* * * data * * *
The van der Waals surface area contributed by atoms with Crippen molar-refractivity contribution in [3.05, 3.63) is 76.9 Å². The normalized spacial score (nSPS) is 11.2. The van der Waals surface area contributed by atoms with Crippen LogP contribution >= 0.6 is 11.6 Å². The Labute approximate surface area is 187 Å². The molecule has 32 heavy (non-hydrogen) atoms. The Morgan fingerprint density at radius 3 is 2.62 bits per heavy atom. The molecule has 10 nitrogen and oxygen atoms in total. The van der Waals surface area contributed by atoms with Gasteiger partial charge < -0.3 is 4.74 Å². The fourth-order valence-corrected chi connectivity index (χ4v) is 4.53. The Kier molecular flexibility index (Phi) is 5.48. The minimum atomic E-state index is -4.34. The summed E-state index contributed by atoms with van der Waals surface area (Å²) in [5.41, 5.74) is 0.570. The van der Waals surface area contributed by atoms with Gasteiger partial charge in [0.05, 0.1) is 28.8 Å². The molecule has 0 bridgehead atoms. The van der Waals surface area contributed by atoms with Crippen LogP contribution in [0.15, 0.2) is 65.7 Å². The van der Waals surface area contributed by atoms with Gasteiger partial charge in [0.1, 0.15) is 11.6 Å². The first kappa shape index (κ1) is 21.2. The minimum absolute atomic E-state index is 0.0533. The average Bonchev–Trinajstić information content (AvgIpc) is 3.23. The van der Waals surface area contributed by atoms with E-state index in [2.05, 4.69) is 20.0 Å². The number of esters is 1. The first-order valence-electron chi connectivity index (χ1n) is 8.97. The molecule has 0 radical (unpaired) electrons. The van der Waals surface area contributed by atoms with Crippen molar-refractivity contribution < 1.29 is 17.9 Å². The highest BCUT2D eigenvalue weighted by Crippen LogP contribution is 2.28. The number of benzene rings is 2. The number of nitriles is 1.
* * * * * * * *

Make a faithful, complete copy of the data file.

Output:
The van der Waals surface area contributed by atoms with Crippen molar-refractivity contribution in [3.05, 3.63) is 76.9 Å². The normalized spacial score (nSPS) is 11.2. The van der Waals surface area contributed by atoms with Crippen LogP contribution >= 0.6 is 11.6 Å². The Labute approximate surface area is 187 Å². The molecule has 32 heavy (non-hydrogen) atoms. The Morgan fingerprint density at radius 3 is 2.62 bits per heavy atom. The molecule has 10 nitrogen and oxygen atoms in total. The van der Waals surface area contributed by atoms with Gasteiger partial charge < -0.3 is 4.74 Å². The fourth-order valence-corrected chi connectivity index (χ4v) is 4.53. The Kier molecular flexibility index (Phi) is 5.48. The minimum atomic E-state index is -4.34. The summed E-state index contributed by atoms with van der Waals surface area (Å²) in [5.41, 5.74) is 0.570. The van der Waals surface area contributed by atoms with Gasteiger partial charge in [0.05, 0.1) is 28.8 Å². The molecule has 0 bridgehead atoms. The van der Waals surface area contributed by atoms with Crippen LogP contribution in [0.15, 0.2) is 65.7 Å². The van der Waals surface area contributed by atoms with Gasteiger partial charge in [0.1, 0.15) is 11.6 Å². The first kappa shape index (κ1) is 21.2. The minimum absolute atomic E-state index is 0.0533. The average Bonchev–Trinajstić information content (AvgIpc) is 3.23. The van der Waals surface area contributed by atoms with E-state index in [2.05, 4.69) is 20.0 Å². The number of esters is 1. The first-order valence-electron chi connectivity index (χ1n) is 8.97. The molecule has 0 radical (unpaired) electrons. The van der Waals surface area contributed by atoms with Crippen molar-refractivity contribution < 1.29 is 17.9 Å². The highest BCUT2D eigenvalue weighted by Crippen LogP contribution is 2.28. The number of benzene rings is 2. The number of nitriles is 1.